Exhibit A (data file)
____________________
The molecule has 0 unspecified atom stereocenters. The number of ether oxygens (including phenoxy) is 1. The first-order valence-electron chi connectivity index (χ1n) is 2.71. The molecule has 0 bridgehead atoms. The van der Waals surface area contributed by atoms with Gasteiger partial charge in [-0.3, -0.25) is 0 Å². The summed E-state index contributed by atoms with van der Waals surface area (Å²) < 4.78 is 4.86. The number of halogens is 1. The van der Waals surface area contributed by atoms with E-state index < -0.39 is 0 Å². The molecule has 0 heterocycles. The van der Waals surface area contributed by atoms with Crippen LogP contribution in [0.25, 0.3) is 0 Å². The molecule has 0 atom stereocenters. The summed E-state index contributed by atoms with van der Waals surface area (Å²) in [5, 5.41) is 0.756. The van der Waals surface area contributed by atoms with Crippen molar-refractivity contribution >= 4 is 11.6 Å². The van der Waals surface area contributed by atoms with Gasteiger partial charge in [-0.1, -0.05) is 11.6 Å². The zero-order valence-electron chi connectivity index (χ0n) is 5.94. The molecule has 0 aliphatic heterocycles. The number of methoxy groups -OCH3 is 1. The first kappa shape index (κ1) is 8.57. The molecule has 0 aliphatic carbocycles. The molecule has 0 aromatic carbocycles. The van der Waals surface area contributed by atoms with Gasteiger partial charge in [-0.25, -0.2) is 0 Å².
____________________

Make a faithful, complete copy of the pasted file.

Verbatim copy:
The molecule has 0 unspecified atom stereocenters. The number of ether oxygens (including phenoxy) is 1. The first-order valence-electron chi connectivity index (χ1n) is 2.71. The molecule has 0 bridgehead atoms. The van der Waals surface area contributed by atoms with Gasteiger partial charge in [-0.3, -0.25) is 0 Å². The summed E-state index contributed by atoms with van der Waals surface area (Å²) < 4.78 is 4.86. The number of halogens is 1. The van der Waals surface area contributed by atoms with E-state index < -0.39 is 0 Å². The molecule has 0 heterocycles. The van der Waals surface area contributed by atoms with Crippen LogP contribution in [0.25, 0.3) is 0 Å². The molecule has 0 atom stereocenters. The summed E-state index contributed by atoms with van der Waals surface area (Å²) in [5, 5.41) is 0.756. The van der Waals surface area contributed by atoms with Crippen molar-refractivity contribution >= 4 is 11.6 Å². The van der Waals surface area contributed by atoms with Gasteiger partial charge in [-0.1, -0.05) is 11.6 Å². The zero-order valence-electron chi connectivity index (χ0n) is 5.94. The molecule has 0 aliphatic heterocycles. The number of methoxy groups -OCH3 is 1. The first kappa shape index (κ1) is 8.57. The molecule has 0 aliphatic carbocycles. The molecule has 0 aromatic carbocycles. The van der Waals surface area contributed by atoms with Gasteiger partial charge in [-0.25, -0.2) is 0 Å².